Simple Moving Average

Simple Moving Average (SMA) is a technical analysis tool that denotes average price of an asset during a specific time period. The figure is calculated by aggregating the closing price of the asset over a particular period of time and then dividing the difference by the total time period. Short time period SMAs reflects changes in prices over short term duration, while the long time period. Note that equal weighting is given to the prices when calculating the metric.

Explanation of Simple Moving Average – SMA

Traders look at SMA of an asset to make investment decisions. More specifically, traders use the technical analysis tool to estimate price trends. Generally, a start of an uptrend is signaled when the short term SMA move above long term averages. The short term average price reflects the support levels when the prices are declining, which means that the price is expected to remain above that level during a particular period.

Usually the term moving average refers to simple moving average. Apart from estimating the prices trends, traders also use the technical tool to determine the momentum or rate of the price changes. The formula of calculating simple moving average is given below.

SMA = Sum of closing prices / No. of periods

Suppose that the closing prices of an asset from May 26 to 30 were $50, $51, $53, $52, and $56. The SMA can be calculated as $50+ $51+ $53+ $52+$56)/5 that equals $52. This price level is the average price in the past five days, which in itself will offer no meaningful information. Investors compare the short term period SMAs with long term period SMAs to predict future price trends. This information is useful in making informed financial decisions.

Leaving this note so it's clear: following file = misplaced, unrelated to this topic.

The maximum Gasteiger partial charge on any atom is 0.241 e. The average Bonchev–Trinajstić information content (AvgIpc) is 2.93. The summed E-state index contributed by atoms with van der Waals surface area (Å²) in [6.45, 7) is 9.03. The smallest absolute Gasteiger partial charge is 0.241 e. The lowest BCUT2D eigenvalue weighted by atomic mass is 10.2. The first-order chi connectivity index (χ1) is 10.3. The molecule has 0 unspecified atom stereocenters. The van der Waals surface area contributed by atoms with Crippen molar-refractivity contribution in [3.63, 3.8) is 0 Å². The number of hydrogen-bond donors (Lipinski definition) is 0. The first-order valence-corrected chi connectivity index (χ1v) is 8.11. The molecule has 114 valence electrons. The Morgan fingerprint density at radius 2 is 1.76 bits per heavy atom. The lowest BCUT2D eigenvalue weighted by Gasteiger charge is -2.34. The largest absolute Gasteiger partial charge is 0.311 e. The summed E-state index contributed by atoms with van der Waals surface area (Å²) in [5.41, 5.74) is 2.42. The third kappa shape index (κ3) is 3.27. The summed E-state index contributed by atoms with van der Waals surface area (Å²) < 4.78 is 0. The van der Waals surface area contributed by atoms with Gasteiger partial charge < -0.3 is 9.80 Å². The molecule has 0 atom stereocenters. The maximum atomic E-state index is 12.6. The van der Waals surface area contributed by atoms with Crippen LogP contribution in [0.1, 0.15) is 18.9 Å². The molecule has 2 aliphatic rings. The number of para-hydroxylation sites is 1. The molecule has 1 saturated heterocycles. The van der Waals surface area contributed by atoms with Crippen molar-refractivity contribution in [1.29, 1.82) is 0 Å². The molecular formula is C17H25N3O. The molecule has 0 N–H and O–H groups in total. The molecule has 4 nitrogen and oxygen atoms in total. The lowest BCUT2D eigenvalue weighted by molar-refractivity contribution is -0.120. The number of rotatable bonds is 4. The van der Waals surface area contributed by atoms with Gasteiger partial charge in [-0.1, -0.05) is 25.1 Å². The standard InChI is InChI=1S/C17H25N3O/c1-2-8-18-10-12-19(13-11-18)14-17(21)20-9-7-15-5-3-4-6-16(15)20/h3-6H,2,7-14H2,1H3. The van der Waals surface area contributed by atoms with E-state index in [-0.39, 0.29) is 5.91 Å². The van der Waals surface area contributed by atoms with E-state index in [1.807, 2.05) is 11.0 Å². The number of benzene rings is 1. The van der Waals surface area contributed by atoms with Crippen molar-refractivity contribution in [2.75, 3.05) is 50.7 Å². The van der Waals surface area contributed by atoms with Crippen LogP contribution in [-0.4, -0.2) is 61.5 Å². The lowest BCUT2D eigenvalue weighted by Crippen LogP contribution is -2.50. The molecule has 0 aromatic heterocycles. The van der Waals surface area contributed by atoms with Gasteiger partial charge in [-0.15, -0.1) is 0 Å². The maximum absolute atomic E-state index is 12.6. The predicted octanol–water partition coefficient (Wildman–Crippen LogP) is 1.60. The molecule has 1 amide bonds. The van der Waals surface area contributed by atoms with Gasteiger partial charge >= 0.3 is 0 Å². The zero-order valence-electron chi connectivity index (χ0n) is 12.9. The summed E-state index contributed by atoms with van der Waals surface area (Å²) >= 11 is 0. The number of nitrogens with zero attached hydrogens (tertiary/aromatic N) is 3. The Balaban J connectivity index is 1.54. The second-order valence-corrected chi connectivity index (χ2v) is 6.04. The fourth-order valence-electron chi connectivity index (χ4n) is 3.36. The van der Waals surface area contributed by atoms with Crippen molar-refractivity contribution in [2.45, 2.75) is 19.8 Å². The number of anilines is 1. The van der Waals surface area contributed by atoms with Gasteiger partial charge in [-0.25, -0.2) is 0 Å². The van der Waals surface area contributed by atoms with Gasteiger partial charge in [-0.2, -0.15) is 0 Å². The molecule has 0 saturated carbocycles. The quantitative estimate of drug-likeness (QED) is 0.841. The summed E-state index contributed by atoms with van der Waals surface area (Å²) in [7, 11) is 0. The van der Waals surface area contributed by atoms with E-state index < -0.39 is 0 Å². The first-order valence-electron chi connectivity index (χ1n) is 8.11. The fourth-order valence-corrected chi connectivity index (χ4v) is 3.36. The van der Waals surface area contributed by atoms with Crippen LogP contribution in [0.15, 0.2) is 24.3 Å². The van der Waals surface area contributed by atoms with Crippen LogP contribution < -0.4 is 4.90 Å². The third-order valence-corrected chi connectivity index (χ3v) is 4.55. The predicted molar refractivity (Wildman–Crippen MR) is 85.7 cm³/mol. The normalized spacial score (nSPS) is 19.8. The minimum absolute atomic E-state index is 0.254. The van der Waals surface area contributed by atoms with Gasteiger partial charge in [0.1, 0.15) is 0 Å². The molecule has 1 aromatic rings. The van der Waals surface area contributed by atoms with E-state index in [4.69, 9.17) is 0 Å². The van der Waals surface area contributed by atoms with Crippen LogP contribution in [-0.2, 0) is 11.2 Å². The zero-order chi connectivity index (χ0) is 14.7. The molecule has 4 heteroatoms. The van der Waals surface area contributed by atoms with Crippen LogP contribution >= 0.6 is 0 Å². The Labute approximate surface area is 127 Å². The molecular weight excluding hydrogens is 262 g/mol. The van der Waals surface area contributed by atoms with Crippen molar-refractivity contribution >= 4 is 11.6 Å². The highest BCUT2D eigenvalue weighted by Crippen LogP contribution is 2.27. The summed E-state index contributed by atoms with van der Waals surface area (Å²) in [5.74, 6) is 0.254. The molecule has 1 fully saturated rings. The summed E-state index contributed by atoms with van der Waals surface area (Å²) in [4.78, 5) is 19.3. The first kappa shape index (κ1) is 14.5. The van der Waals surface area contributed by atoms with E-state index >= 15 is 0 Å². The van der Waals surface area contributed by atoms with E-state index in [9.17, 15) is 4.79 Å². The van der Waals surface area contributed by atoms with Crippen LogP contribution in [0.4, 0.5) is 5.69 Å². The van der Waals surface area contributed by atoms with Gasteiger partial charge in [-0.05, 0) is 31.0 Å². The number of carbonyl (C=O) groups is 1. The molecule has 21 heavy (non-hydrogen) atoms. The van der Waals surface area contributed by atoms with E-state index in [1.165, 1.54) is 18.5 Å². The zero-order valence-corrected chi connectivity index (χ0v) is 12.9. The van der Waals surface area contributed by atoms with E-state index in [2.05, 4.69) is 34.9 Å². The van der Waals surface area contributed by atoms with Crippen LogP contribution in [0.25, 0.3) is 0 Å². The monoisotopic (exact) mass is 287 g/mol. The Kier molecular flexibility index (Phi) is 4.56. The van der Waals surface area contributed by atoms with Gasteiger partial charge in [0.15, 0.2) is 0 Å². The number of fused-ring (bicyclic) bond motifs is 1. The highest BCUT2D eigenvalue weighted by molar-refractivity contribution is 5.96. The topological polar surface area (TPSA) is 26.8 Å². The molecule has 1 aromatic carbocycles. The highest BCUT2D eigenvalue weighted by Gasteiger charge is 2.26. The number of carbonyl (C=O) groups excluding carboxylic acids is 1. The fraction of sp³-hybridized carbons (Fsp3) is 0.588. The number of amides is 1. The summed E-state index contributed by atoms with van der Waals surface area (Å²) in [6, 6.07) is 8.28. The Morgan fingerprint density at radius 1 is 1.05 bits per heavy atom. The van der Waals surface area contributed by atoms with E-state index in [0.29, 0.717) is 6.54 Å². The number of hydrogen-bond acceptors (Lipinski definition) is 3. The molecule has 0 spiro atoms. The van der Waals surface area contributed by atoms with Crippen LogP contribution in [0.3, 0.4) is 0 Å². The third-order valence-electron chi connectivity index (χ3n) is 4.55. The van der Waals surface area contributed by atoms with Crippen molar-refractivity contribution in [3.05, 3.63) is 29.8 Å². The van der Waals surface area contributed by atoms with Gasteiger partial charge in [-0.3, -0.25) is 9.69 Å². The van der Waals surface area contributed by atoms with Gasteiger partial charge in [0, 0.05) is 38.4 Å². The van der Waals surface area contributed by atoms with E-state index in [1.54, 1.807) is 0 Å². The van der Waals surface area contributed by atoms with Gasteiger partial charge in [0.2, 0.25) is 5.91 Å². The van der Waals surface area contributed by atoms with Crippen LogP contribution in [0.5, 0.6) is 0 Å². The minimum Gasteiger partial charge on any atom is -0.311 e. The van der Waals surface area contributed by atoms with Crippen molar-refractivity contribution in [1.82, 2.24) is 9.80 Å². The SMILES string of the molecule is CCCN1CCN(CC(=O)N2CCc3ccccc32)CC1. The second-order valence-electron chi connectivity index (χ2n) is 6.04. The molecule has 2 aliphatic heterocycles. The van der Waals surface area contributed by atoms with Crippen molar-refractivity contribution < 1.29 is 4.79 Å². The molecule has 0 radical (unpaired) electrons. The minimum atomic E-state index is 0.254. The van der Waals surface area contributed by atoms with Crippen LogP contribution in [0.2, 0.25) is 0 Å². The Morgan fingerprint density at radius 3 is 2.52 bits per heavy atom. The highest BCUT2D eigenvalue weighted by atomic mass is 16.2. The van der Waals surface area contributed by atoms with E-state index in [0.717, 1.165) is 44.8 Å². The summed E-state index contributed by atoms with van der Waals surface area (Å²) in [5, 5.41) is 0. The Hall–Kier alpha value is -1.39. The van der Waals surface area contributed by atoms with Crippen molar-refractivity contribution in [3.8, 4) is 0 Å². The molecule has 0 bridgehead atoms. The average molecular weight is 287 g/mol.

An advantage of using SMAs is that it eliminates the effect of strong price volatility. However, a drawback of the tool is that it does not differentiate in different period data points. For instance, the earlier closing prices are equally weighted as the recent price of an asset. This results in an incorrect estimation of the current price levels. The shortcomings of the simple moving average are eliminated by using weighted moving average (WMA) that gives different weights to different period data points.

Further Reading

  • Is smarter better? A comparison of adaptive, and simple moving average trading strategies – [PDF]
  • Moving average rules, volume and the predictability of security returns with feedforward networks – [PDF]
  • Are moving average trading rules profitable? Evidence from the European stock markets – [PDF]
  • Applying a combined max-min simple moving average trading strategy to market indexes – [PDF]
  • Chasing trends: recursive moving average trading rules and internet stocks – [PDF]
  • An empirical comparison of moving average envelopes and Bollinger Bands – [PDF]